I was able to double my income year-after-year for the first few years of running my business. While it still continues to grow, the rapid expansion died off a bit after I hit a more-than-comfortable yearly income. Ironically, this level of success is what will kill my business.
Somewhere along the way, I hit an income level where it became easy to stop trying to improve. The first few years I busted my ass to try and develop ideas to grow my business. Nine out of ten had failed, but the one that succeeded propelled my business forward.
These days I find myself not wanting to put forth 9 failing efforts just for that one potential chance at growing my business even further. It is, by far, the biggest challenge I face today and one that I am constantly working on rectifying, which leads me to...
3. Reevaluate your goals often.
The goals I initially set for myself were long achieved. I try and set new ones year after year to push my business forward. Some goals I hit, others get crossed off without seeing success.
I have found that it's important to always be looking ahead. If you continue to look around you, you'll get wrapped up in the present. Your business suffers because you fall into maintenance or auto-pilot. Menial tasks consume days. Emails, Facebook, Instagram take up more and more of your focus until your goals simply vanish.
Look at where your business is now. Look at where your life is now as well. And think about where you see everything going in the future. Move the finish line back a little bit and push yourself to get there faster.
4. It's OK to take time off.
This may sound contradictory to the last two points, but there will simply be days, or even weeks, where you cannot push yourself any more and that is more than OK. You can't constantly expect your engine to run full-throttle 24 hours a day or you will completely burn out and throw in the towel.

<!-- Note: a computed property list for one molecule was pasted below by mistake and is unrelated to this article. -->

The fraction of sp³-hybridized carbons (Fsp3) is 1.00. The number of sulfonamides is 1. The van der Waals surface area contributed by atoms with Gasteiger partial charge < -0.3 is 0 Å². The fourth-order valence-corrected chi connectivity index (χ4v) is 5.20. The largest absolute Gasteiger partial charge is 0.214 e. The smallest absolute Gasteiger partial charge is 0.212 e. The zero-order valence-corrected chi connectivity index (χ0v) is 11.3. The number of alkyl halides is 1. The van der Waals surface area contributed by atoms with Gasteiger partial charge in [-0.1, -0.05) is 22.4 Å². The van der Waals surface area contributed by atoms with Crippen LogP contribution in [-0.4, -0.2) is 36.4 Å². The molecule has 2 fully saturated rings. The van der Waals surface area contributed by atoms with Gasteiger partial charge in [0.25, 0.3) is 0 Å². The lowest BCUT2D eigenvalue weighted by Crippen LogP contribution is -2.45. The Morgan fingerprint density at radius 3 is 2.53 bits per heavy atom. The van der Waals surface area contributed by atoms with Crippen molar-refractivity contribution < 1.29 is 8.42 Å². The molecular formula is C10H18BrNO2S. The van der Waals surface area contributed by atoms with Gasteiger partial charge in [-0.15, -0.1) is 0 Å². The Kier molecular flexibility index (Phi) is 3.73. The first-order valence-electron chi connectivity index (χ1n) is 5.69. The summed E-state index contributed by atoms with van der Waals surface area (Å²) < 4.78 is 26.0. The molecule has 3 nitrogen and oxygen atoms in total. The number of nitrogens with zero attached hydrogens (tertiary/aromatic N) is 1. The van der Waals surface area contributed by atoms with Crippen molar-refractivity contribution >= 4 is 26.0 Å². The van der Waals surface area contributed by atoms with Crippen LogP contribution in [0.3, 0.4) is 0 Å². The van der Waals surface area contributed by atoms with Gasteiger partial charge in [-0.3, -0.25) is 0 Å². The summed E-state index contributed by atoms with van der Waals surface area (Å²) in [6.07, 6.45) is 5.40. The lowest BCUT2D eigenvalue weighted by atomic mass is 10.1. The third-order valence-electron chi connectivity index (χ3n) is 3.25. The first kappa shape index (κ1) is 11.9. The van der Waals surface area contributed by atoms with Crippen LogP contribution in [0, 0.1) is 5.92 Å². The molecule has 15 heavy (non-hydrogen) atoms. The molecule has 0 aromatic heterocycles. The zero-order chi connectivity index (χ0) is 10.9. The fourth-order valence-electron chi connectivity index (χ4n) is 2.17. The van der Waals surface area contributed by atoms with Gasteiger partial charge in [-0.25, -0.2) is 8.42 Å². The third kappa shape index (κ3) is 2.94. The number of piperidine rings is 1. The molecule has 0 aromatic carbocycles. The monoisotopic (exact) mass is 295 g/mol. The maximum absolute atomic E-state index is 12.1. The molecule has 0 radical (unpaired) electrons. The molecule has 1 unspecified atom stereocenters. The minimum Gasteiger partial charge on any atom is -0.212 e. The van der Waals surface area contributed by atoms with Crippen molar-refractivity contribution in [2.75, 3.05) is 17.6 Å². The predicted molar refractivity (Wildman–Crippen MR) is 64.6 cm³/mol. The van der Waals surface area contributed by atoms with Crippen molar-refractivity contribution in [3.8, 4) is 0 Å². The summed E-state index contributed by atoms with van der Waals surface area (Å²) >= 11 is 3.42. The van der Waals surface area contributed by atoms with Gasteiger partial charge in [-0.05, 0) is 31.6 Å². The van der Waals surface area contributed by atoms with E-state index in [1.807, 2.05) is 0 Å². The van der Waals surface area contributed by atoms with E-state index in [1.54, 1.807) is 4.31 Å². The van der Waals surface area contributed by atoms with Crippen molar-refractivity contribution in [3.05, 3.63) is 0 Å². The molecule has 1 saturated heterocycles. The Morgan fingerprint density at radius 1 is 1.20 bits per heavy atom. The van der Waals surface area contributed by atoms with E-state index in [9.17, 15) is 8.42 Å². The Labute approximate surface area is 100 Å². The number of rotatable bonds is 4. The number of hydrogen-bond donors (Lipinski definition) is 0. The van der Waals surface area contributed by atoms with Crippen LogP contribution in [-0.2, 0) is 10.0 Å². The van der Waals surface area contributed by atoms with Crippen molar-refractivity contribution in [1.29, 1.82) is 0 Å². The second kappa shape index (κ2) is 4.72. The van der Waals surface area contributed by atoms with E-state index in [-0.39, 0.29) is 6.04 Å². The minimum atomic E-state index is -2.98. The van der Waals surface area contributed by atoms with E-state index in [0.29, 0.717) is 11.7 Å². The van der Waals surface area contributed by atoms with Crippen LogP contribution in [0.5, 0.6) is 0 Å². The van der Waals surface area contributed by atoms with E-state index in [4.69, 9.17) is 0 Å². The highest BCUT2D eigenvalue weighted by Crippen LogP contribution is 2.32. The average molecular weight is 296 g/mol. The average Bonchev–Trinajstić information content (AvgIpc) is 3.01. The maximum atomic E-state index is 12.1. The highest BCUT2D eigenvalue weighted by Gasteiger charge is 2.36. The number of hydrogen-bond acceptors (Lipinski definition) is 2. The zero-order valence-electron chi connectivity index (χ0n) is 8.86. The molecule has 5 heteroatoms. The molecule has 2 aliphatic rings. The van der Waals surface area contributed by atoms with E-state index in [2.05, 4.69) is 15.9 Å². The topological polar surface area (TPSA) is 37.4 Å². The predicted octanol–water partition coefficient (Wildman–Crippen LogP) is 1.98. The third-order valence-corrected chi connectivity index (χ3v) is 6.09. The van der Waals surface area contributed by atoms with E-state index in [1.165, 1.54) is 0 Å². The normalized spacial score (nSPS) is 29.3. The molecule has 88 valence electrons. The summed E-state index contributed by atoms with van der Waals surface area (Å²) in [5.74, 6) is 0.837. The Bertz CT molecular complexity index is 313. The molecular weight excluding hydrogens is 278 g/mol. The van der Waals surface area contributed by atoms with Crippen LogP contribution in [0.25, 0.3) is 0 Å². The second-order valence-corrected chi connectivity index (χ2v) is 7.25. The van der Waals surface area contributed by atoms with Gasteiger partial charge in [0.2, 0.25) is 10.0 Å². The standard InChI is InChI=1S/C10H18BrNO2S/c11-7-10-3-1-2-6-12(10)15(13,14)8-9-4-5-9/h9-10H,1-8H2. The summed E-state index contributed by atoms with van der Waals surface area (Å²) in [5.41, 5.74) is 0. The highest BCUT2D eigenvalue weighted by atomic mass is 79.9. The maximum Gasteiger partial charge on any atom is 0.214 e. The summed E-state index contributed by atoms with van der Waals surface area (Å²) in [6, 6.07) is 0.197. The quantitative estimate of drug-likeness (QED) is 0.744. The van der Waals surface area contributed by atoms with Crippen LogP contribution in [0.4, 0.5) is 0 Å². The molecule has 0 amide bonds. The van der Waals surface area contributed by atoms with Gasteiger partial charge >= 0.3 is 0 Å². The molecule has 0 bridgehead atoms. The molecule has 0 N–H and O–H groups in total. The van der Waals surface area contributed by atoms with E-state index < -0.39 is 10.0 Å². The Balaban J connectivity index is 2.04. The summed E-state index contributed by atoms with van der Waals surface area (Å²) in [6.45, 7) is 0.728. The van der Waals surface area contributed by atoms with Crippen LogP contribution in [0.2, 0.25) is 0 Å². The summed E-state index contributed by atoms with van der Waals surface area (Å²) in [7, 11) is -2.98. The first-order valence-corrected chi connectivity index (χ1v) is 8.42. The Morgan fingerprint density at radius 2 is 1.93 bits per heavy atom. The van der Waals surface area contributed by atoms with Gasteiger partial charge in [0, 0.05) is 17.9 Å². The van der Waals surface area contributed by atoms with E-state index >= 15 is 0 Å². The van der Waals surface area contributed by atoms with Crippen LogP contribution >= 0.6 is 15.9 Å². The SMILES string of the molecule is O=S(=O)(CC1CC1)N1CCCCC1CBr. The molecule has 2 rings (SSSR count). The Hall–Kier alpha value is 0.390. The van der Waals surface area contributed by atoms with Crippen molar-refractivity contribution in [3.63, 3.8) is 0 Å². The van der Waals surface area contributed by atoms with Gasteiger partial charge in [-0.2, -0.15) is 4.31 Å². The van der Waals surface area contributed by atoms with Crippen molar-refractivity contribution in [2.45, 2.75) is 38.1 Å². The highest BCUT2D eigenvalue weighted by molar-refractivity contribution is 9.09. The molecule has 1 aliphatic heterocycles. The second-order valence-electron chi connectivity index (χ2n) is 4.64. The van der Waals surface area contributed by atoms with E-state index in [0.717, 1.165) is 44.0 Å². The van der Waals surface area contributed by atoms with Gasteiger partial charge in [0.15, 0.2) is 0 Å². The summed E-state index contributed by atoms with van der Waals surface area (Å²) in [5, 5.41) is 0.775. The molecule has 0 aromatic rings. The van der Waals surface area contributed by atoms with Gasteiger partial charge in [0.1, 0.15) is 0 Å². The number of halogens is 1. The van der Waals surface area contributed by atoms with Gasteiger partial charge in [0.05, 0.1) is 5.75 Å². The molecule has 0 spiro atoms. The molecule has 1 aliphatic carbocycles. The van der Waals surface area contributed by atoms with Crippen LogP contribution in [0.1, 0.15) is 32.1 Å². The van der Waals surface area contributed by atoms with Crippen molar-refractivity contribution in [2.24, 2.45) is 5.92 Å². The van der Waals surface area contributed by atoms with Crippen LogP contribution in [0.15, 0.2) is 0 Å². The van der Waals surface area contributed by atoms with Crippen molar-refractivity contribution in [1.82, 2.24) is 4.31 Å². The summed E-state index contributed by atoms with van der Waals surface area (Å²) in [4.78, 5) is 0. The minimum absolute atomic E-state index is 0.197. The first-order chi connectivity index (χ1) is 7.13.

Schedule breaks and if you don't feel like working at the moment, don't. The important thing is to always come back though. Take time off but return when you're fresh. You may have to push yourself to get back into the groove of things but that time off could be the difference between completely burning out on a project and being able to look at it with a fresh set of well-rested eyes.
5. Hire (more) people.
I don't really write too many of my own articles these days. I did face severe burn out a few years back and was luckily rescued by an eager guest poster. At the time, I was writing 5 articles a week for just one of my websites, while trying to juggle developing a newsletter, responding to emails, assisting people here at WA, and coming up with new angles to take my business.
I simply started running out of time during the day and it became impossible to keep up with all of my tasks. It was about this time that I received an email for a guest posting spot and the proverbial light-bulb just clicked. It wasn't a revolutionary idea by any means, but I was hit with an obvious solution.
If I could train someone to research and write my articles, I could get a lot more done in a day. And then if I trained TWO people, I could double my work output without having to put any more time in. So with that, I doubled the amount of content I was putting out and at the same time, freeing up more of my daily schedule to focus on other aspects of my business.
The trade off here is that hiring other people to do your work will cost you money. Initially, I was spending $50 per article as anything less attracted less quality work. My per article rate has since increased and I spend a couple thousand per month on articles alone.